Is Altagas Ltd.’s 7% Yield Safe?

Altagas Ltd. (TSX:ALA) pays an attractive 7% yield, but is it sustainable?

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Altagas Ltd. (TSX:ALA) currently pays its investors a yield of 7.4% in monthly installments. Investors normally get concerned with dividend stocks that pay more than 5% of their stock price, as it raises concerns that the payout might be too high and could see a reduction in the future.

However, that’s not always the case, and investors should do their own due diligence when looking at stocks to evaluate why a share has a high yield and whether or not it can continue. A high yield could be due to the company following a high payout ratio, or it could simply be that the share price has declined recently, resulting in a higher yield.

The share price has declined 12% year to date

One reason the dividend for Altagas is so high is because of the stock’s disappointing performance in 2017. If not for the drop in price, the share price would be closer to $35 and the yield would be much closer to 6%.

The stock can drop for numerous reasons, none of which necessarily have to do performance, which can be especially true in oil and gas, where the underlying commodity price can have a big impact on a company. For that reason, it’s important next to look at the sustainability of the dividend based on the company’s recent performance.

Can the company maintain its current dividend?

There are two common ways that you can evaluate a company’s ability to pay its dividends: one is by looking at its per-share earnings, and the other by its cash flow.

Payout ratio using earnings

In the trailing 12 months, the company’s earnings per share have totaled $0.47. Altagas currently pays $0.1825 every month in dividends per stock, meaning that at an annual dividend of $2.19, the company is paying out 466% of its earnings. This is clearly a very troubling payout ratio and should raise alarm bells for investors.

The one problem with this approach is that earnings include non-cash items that have no impact on a company’s ability to pay cash dividends. For this reason, I’ll look at the second method in evaluating a company’s payouts: the cash flow method.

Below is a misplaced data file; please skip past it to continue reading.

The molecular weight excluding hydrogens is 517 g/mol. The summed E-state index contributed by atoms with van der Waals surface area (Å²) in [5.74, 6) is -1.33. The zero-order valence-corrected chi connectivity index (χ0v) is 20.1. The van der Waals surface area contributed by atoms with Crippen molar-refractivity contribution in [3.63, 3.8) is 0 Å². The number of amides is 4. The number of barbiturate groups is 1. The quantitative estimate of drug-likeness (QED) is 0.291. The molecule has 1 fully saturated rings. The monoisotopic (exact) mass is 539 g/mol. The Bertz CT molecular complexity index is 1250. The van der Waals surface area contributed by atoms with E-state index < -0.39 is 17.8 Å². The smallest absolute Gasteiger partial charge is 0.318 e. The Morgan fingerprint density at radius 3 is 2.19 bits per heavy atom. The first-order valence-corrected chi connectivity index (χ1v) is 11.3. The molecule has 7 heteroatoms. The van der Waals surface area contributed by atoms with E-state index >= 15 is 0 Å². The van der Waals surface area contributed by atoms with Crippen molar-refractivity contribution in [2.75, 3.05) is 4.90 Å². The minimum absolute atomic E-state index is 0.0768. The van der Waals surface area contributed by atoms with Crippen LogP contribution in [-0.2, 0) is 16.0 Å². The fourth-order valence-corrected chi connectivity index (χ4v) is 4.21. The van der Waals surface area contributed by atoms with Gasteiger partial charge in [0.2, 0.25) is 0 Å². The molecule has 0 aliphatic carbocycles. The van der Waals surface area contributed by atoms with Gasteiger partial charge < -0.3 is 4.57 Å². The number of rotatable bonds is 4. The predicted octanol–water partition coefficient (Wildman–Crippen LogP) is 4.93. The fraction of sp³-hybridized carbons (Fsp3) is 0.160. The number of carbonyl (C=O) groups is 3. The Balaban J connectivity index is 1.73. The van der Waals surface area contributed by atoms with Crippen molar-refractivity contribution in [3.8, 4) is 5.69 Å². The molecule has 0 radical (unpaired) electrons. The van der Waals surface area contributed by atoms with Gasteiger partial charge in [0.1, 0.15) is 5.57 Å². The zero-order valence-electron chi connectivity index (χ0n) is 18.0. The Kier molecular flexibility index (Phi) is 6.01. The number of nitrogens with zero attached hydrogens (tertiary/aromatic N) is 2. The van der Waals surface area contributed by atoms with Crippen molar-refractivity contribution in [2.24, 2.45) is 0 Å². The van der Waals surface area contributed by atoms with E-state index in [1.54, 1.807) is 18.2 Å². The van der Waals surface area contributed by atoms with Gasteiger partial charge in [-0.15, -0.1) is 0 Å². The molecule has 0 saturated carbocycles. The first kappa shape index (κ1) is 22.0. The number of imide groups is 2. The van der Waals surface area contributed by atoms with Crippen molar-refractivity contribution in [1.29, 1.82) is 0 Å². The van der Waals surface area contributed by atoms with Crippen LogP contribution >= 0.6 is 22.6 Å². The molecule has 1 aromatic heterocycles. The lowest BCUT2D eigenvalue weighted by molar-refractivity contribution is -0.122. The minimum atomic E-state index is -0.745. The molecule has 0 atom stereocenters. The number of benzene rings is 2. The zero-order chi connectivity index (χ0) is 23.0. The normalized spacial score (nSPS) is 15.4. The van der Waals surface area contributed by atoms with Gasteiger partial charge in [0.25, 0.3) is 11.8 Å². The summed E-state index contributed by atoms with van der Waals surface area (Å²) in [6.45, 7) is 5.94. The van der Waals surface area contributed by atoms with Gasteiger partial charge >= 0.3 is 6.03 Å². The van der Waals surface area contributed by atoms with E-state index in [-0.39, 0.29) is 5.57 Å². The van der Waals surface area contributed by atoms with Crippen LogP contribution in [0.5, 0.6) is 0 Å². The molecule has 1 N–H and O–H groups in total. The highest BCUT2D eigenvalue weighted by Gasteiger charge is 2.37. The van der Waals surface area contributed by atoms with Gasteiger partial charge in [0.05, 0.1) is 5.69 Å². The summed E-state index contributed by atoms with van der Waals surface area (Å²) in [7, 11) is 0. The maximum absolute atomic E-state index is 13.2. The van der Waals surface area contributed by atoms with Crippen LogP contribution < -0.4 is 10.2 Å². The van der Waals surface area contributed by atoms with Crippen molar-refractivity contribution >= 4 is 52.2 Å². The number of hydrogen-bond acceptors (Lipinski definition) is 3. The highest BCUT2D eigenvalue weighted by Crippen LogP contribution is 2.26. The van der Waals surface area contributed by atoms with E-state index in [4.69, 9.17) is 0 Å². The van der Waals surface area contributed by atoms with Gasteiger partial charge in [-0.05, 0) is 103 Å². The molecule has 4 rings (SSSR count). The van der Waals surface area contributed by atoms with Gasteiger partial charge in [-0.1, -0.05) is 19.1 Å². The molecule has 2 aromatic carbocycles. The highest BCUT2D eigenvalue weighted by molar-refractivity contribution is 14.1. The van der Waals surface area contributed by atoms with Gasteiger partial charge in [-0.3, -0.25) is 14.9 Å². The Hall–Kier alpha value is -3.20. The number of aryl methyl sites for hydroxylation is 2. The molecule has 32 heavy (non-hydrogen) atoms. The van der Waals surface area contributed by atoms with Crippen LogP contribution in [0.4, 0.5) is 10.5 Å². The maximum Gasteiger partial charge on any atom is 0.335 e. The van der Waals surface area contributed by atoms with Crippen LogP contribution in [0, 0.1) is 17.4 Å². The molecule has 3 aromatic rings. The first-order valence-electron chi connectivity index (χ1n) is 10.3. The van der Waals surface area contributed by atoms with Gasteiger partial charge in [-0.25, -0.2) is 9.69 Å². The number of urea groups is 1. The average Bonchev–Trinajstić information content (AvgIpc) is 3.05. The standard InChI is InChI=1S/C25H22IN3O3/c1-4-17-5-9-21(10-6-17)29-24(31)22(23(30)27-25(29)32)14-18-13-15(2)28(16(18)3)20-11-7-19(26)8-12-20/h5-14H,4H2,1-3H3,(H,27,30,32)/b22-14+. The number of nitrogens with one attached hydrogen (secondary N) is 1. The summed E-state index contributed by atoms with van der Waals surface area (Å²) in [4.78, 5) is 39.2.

Payout ratio using free cash

Free cash is what a company has left over from its operating activities and capital expenditures. The company can issue what’s “free” as dividends, or simply accumulate the cash for a number of different reasons.

In the last four quarters, Altagas has accumulated free cash of just $42 million, well below the $411 million that it paid out in dividends during that time. This could suggest that a problem does exist, given that the company’s payout ratio under either method shows that Altagas has been paying out a lot more than it can afford.

Does this mean Altagas could see a cut in its dividend?

Just looking at the number, unfortunately, won’t tell you the whole story. In fact, Altagas recently hiked its dividend, suggesting the company is not concerned with the level of its payouts.

Altagas is in the middle of acquiring WGL Holdings Inc, which has weighed down its available cash, but it also expects the acquisition will help further grow its dividend. Altagas is an exception to the rules here, and although the payout ratio is certainly high, investors shouldn’t be concerned about a dividend cut anytime soon.

This article represents the opinion of the writer, who may disagree with the “official” recommendation position of a Motley Fool premium service or advisor. We’re Motley! Questioning an investing thesis — even one of our own — helps us all think critically about investing and make decisions that help us become smarter, happier, and richer, so we sometimes publish articles that may not be in line with recommendations, rankings or other content.

Fool contributor David Jagielski owns shares of Altagas Ltd. Altagas is a recommendation of Stock Advisor Canada.

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